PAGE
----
Outsourcing: Out Of Sight Shouldn’t Mean Out Of Mind


The horse meat scandal of 2013 may feel like an event firmly in the past, but the fact that it still makes media headlines shows that there are still unresolved questions and lessons to be learned. Particularly for users of IT outsourcing, it can provide instructive lessons around the complexities of managing multiple suppliers in a highly sophisticated supply chain.

We found ourselves unwittingly tucking into pony burgers because the retailers had failed to keep track of an incredibly complex network of suppliers. And while those suppliers’ lack of quality control created the problem, the country’s supermarkets get the blame from the consumer, demonstrating that the one thing you can’t outsource is responsibility.

Outsourcing of IT services can be a particularly attractive solution to organisations for a number of reasons – removing the burden of day-to-day management of services, reducing costs and having the knowledge your infrastructure is in a ‘safe pair of hands’.

For these reasons, the market continues to burgeon with Gartner predicting that the worldwide IT outsourcing (ITO) market will reach $288bn in 2013. However, the ITO market is becoming much more complex, partly as a result of technology development and specialisation, and partly in response to downward pressure on costs from customers.

Ensuring That Outsourcers Deliver

Companies tend to buy on a ‘best-of-breed’ basis, selecting multiple vendors. The result is typically several ‘best-of-breed’ players in ‘service towers’ with little attention paid to how these different vendors will be coordinated into coherent single service provision. This leads to a confusing supply chain and one that demands more effort from the buyer than in the past when, historically, a single service partner might have delivered all these services and required less management.

If responsibility can’t be outsourced then it’s still the job of the business, and ultimately the IT department, to ensure that outsourced services are delivering as promised and to measure them accordingly. The question for many businesses is just how to do that? As standard, outsourcing agreements have Service Level Agreements (SLAs) in place; as such, many businesses think this protects them from poor service. However, if they aren’t looking at the right metrics, or indeed measuring them until the job is done, then they are running serious risks of delivering sub-standard service.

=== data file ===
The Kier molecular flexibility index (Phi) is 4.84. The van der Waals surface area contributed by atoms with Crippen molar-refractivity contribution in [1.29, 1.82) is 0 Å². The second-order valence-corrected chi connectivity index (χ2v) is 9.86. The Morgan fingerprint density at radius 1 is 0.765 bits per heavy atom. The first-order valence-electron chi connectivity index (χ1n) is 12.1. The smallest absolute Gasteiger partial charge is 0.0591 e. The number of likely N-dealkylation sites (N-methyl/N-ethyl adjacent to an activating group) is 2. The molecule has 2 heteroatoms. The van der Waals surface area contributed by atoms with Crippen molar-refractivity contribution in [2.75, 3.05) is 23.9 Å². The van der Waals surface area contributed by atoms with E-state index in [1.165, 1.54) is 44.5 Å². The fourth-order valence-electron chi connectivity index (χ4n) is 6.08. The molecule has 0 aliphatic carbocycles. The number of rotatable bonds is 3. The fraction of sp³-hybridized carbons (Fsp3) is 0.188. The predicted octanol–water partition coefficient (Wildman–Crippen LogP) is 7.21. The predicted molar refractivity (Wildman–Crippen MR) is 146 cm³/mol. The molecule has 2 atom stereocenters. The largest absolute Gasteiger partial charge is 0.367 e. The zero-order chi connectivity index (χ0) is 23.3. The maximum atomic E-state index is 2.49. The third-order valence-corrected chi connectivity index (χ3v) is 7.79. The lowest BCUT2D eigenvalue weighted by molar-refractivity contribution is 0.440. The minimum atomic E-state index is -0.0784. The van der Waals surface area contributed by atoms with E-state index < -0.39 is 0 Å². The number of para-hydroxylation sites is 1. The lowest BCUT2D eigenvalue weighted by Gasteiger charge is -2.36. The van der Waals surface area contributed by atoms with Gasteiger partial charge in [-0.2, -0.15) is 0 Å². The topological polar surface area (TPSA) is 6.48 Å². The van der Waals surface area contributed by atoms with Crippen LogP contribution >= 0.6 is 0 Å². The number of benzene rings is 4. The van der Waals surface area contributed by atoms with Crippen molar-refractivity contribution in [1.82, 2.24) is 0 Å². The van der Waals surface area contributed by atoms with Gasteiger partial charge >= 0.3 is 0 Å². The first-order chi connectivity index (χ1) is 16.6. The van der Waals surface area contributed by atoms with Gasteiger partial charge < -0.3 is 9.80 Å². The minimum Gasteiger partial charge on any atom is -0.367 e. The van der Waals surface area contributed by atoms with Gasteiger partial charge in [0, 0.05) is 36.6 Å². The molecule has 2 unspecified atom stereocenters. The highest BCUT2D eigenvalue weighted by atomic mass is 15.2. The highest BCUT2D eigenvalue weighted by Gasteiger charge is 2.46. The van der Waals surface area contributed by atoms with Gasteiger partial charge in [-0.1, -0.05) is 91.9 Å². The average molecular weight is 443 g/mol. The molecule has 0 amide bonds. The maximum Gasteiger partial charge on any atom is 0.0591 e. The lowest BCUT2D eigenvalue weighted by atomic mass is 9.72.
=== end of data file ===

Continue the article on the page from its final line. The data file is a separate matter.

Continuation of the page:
Putting The Right Tools In Place

How can IT departments avoid these kinds of issues? First, they must ensure that a service management layer overlays all the towers with their individual SLAs, and that this includes a good service catalogue with the SLAs clearly defined within it, as recommended by ITIL. This approach has recently been endorsed by the UK government with the publication of a draft Service Integration and Management (SIAM) framework. While this is primarily designed for the public sector, commercial organisations can learn from it in terms of controlling an array of ‘best-of-breed’ suppliers.

In parallel with the creation of this service management function, organisations also need to ensure that they have the right tools and processes in place to ensure that they can track performance and ensure coordination of the different suppliers. There is a range of increasingly sophisticated tools on the market which can deliver these requirements, including those required by SIAM, providing they are configured in the right way.

Ensuring That Metrics Really Measure

Most importantly, businesses should ensure they have adequately defined the metrics they need to track performance across the various service towers on a continuous basis. Defining these indicators is obviously complex, and will depend on each individual business’s requirements. But organisations can identify the right metrics for them by understanding their own level of maturity and how well the IT function is integrated into the wider business. Broadly, there are five key levers of ITSM excellence:

  • Business alignment: monitoring how closely IT services are supporting the strategy and delivering customer satisfaction.
  • Process: defining SLAs and tracking performance against them on an ongoing basis.
  • Technology: measuring the investment, deployment and performance of infrastructure.
  • Organisation: aligning people with technology, process and SLAs, and ensuring the right skills are in place.
  • Culture: the experience of doing business with the IT function.

Learning The Hard Way

Corporations with multiple IT subcontractors and outsourced services need to ensure that they manage traceability and accountability on a continuous basis if they want to avoid damage to reputation that results from sub-standard IT services. There are process definitions, standards and products that exist to ensure greater compliance and quality control throughout the IT supply chain – businesses that do not embrace these, or fail to establish appropriate metrics, run the risk of uncovering poor outsourcer performance when the damage is already done.

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Paul Cash

Paul Cash has over 20 years' experience in IT having commenced his career in IT at Protek in 1989, starting in software development, moving through sales, consulting and running the software pre-sales team. Following that he ran the software development division, winning the largest software development deal in Protek history and instigated the first large Java development project in the UK. Paul co-founded Partners in IT in 1996, consulting for the first two years with HP in the start-up phase, followed by a year running operations and marketing before becoming MD.